Being the boss is tough, isn’t it?
The buck stops with you. Because you’re the leader, you can’t even complain. Not only do you have your problems to solve, but you have everyone else’s problems to solve too.
I know the feeling. I’m in the management team of a few organizations. And I’ve been looking for a way to manage more effectively, without the stress.
My search has led me to believe that most problems in running an organization are not because of people, but because of the underlying systems. And I’ve found that by changing the systems, the problems dissolve.
“Great leaders don’t innovate the product, they innovate the factory.” ~ Dane Atkinson, CEO of SumAll
In my search for better systems, I came across Holacracy — A system for self-management for organizations that replaces the traditional management hierarchy.
Instead of “Managers” and “Bosses” having power to tell people what to do, in Holacracy the power is in the set of rules that distribute authority so that people can be leaders in their roles.
More than 500+ organizations have adopted Holacracy including Zappos and the David Allen Company.
What excited me most is that Holacracy’s way of approaching an organization’s structure is inspired from nature.
In nature, the systems are stable. And when there are changes to the environment, they adapt. Similarly, Holacracy is a self-organizing approach. It constantly adapts to meet the demands of the environment.
With a surge of excitement, I began implementing Holacracy in my organizations. It was no small change!
But as we began to see positive effects, we were hooked. To deepen our understanding, me and my brother attended the Holacracy Practitioner workshop in Amsterdam.
Here are my 7 top insights from implementing Holacracy and attending the workshop — and how they can help you run business more effectively.
1. Your organization runs a social operating system. And it’s out-dated.
Most organizations still use an organizational system called the Management Hierarchy.
The Management Hierarchy represents a rigid power structure. It puts people in boxes with job descriptions, which tell them what they’re supposed to do, and who to go to when they have a problem.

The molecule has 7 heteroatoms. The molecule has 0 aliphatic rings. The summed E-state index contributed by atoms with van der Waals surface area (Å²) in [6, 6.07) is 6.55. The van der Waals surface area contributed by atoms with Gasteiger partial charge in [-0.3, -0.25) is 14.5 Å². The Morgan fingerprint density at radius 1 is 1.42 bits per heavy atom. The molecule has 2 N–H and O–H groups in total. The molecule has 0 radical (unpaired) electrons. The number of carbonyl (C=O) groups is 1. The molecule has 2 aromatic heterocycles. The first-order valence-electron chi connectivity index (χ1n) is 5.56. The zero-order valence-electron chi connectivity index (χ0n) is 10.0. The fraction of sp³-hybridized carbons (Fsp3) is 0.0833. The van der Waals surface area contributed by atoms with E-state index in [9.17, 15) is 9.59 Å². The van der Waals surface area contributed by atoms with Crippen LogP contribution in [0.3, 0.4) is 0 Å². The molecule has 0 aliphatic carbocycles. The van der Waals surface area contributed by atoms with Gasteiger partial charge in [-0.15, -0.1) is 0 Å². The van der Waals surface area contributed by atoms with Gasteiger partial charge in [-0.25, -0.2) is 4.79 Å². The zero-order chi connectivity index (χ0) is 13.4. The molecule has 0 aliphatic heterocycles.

It’s not a bad system. It was a useful model for almost a century. However, times have changed.
We now live in a dynamic world where things are changing rapidly. And the majority of the workforce today are millennials who don’t care much about hierarchies. For them “meaningful work” and “job satisfaction” are more important than “money” and “title”.
Think of Holacracy as a new operating system for your organization. A new way of structuring your organization to meet the demands of a rapidly changing world. It’s a not a model that sits on top of the Management Hierarchy. It replaces it.
If you adopt Holacracy, you’re getting an upgrade!
2. If you’re not adapting, you’re dying.
Do you know how many Fortune 500 companies from 50 years ago still remain on the list?
Take a guess.
Only 60. That’s 12 per cent.
What happened to the other 88 per cent? They either went bankrupt, merged, were acquired or fell of the list.
The world is changing so fast that if organizations do not adapt, they’ll die.
The Management Hierarchy’s rigid structure makes change difficult.
Organizations powered by Holacracy have a responsive structure. When anyone anywhere in the organization senses an issue there are reliable pathways for them to process it.
As a result the organization is constantly undergoing small changes to adapt to the changes in the environment. Read below on Governance Meetings to see how that happens.
3. To improve culture, distribute power
“Culture eats strategy for breakfast” ~ Peter Drucker
“Structure eats culture for lunch” ~ Brian Robertson
Business leaders have realized that to optimize performance in an organization you must have a great culture. In spite of having great strategy and processes, a team with a lousy culture will produce lousy results.
What’s the best way to improve the culture?
It’s to work on the power structure of your organization. By distributing power, instead of focusing it at the top, a great culture will emerge.
Holacracy distributes authority and power, giving each role holder the autonomy to do the work to fulfill the purpose of their role.
In short, it treats people like responsible adults. Instead of bringing problems to you, they own their problem and take decisions to overcome it.
4. You are not your job title. Separate soul from role.
Most organizations have an authority structure around the people. The higher you are, the more authority you have. Each person has a job title and description.
But here’s the problem: Does anyone actually refer to their job description after they’re hired?
Hardly. People don’t refer to them because they don’t reflect reality. When the work around them changes, the job description remains the same. And when accountabilities are not clear it creates confusion on who should handle what.
In Holacracy, the work is structured around roles that have a defined purpose and accountabilities. They change dynamically to fulfill the purpose of the organization.
People with the right talents and skills energize those roles and have full autonomy to do what is required of their roles.
As a result, team members bring their full potential to the organization. They can work in any part of the organization where there’s a match between their talents and the role.
Unlike job descriptions that are often outdated and irrelevant to day to-day work, in Holacracy people can fill multiple roles with clear & regularly updated accountabilities so that everyone knows what is expected from which role.